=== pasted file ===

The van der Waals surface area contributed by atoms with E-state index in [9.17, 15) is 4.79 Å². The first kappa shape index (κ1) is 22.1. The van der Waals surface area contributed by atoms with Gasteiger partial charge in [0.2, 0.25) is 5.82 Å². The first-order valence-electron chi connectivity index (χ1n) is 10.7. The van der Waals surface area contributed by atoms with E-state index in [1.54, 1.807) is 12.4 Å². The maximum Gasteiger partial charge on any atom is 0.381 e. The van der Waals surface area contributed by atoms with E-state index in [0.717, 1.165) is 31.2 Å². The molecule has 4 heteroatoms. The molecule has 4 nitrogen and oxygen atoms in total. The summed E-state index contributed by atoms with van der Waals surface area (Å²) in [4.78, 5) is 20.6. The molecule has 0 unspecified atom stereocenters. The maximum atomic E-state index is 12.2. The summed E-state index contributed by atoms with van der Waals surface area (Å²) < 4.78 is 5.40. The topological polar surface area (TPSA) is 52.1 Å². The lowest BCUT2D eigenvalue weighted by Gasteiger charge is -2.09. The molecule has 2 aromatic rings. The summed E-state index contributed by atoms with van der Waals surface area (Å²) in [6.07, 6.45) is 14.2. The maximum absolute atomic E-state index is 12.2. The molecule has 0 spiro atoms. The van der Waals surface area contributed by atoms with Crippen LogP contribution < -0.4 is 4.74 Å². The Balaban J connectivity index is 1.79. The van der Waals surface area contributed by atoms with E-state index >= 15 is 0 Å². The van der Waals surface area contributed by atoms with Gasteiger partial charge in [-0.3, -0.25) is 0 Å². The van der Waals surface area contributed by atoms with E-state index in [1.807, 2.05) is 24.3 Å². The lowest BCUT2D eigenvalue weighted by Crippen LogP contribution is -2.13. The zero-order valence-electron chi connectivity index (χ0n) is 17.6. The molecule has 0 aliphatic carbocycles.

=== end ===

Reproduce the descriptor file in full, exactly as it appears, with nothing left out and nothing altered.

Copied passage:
The van der Waals surface area contributed by atoms with E-state index in [9.17, 15) is 4.79 Å². The first kappa shape index (κ1) is 22.1. The van der Waals surface area contributed by atoms with Gasteiger partial charge in [0.2, 0.25) is 5.82 Å². The first-order valence-electron chi connectivity index (χ1n) is 10.7. The van der Waals surface area contributed by atoms with E-state index in [1.54, 1.807) is 12.4 Å². The maximum Gasteiger partial charge on any atom is 0.381 e. The van der Waals surface area contributed by atoms with E-state index in [0.717, 1.165) is 31.2 Å². The molecule has 4 heteroatoms. The molecule has 4 nitrogen and oxygen atoms in total. The summed E-state index contributed by atoms with van der Waals surface area (Å²) in [4.78, 5) is 20.6. The molecule has 0 unspecified atom stereocenters. The maximum atomic E-state index is 12.2. The summed E-state index contributed by atoms with van der Waals surface area (Å²) < 4.78 is 5.40. The topological polar surface area (TPSA) is 52.1 Å². The lowest BCUT2D eigenvalue weighted by Gasteiger charge is -2.09. The molecule has 2 aromatic rings. The summed E-state index contributed by atoms with van der Waals surface area (Å²) in [6.07, 6.45) is 14.2. The maximum absolute atomic E-state index is 12.2. The molecule has 0 spiro atoms. The van der Waals surface area contributed by atoms with Crippen LogP contribution < -0.4 is 4.74 Å². The Balaban J connectivity index is 1.79. The van der Waals surface area contributed by atoms with E-state index >= 15 is 0 Å². The van der Waals surface area contributed by atoms with Gasteiger partial charge in [-0.3, -0.25) is 0 Å². The van der Waals surface area contributed by atoms with E-state index in [1.807, 2.05) is 24.3 Å². The lowest BCUT2D eigenvalue weighted by Crippen LogP contribution is -2.13. The zero-order valence-electron chi connectivity index (χ0n) is 17.6. The molecule has 0 aliphatic carbocycles.